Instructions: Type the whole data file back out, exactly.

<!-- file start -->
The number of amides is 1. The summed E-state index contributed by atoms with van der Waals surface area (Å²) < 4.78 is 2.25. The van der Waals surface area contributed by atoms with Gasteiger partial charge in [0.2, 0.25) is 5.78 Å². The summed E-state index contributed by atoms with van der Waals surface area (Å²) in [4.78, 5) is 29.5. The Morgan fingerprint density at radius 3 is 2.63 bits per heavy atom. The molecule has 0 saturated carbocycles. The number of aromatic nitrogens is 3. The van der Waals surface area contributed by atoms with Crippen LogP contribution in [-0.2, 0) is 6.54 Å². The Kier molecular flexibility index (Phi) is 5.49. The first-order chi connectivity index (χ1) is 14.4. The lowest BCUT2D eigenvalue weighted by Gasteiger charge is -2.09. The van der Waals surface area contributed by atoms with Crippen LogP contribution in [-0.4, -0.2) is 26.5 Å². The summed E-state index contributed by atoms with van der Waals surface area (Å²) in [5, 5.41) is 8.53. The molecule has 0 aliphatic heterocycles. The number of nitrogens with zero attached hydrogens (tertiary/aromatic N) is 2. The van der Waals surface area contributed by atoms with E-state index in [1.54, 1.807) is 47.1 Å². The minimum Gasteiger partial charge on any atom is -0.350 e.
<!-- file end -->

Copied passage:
The number of amides is 1. The summed E-state index contributed by atoms with van der Waals surface area (Å²) < 4.78 is 2.25. The van der Waals surface area contributed by atoms with Gasteiger partial charge in [0.2, 0.25) is 5.78 Å². The summed E-state index contributed by atoms with van der Waals surface area (Å²) in [4.78, 5) is 29.5. The Morgan fingerprint density at radius 3 is 2.63 bits per heavy atom. The molecule has 0 saturated carbocycles. The number of aromatic nitrogens is 3. The van der Waals surface area contributed by atoms with Crippen LogP contribution in [-0.2, 0) is 6.54 Å². The Kier molecular flexibility index (Phi) is 5.49. The first-order chi connectivity index (χ1) is 14.4. The lowest BCUT2D eigenvalue weighted by Gasteiger charge is -2.09. The van der Waals surface area contributed by atoms with Crippen LogP contribution in [-0.4, -0.2) is 26.5 Å². The summed E-state index contributed by atoms with van der Waals surface area (Å²) in [5, 5.41) is 8.53. The molecule has 0 aliphatic heterocycles. The number of nitrogens with zero attached hydrogens (tertiary/aromatic N) is 2. The van der Waals surface area contributed by atoms with E-state index in [1.54, 1.807) is 47.1 Å². The minimum Gasteiger partial charge on any atom is -0.350 e.